Great Russia, sometimes Great Rus' (Russian: Великая Русь,
Velikaya Rus', Великая Россия, Velikaya Rossiya,
Великороссия, Velikorossiya), is an obsolete name formerly
applied to the territories of "
Russia proper", the land that formed
the core of Muscovy and later, Russia. This was the land to which the
Russians were native and where the ethnogenesis of (Great)
Russians took place. The name is said to have come from the Greek
Μεγάλη Ῥωσ(σ)ία, Megálē Rhōs(s)ía used by
Byzantines for the northern part of the lands of Rus'.
Within 1654–1721, Russian Tsars adopted the word - their official
title included the wording (literal translation): "The Sovereign of
all Rus': the Great, the Little, and the White".
Similarly, the terms Great Russian language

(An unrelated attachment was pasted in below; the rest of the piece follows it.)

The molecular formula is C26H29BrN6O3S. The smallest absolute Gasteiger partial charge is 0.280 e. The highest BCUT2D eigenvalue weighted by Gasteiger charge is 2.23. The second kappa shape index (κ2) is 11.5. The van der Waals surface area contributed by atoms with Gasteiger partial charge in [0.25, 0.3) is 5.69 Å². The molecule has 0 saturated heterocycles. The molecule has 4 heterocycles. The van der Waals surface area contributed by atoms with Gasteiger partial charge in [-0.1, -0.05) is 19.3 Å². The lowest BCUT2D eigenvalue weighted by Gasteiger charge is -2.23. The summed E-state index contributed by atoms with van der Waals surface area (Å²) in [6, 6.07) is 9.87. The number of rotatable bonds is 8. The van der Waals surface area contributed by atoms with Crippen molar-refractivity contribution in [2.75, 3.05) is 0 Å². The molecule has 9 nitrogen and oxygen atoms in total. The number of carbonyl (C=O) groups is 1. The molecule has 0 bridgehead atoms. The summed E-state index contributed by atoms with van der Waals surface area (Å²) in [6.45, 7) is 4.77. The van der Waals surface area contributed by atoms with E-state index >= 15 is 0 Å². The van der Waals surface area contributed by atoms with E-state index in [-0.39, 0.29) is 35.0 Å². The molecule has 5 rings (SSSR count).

(Великорусский язык, Velikorusskiy yazyk) and Great
Russians (Великороссы, Velikorossy) were employed by
ethnographers and linguists in the 19th century, but then have fallen
out of use.
However, the area became, together with the Volga-Ural region, North
Caucasus and Siberia, the Russian SFSR, while Little
Russia and White
Russia became the Ukrainian SSR and the Byelorussian SSR respectively.
Etymology of Rus and derivatives: From Rus' to Rossiya
^ Vasmer, Max (1986). Etymological dictionary of the Russian language.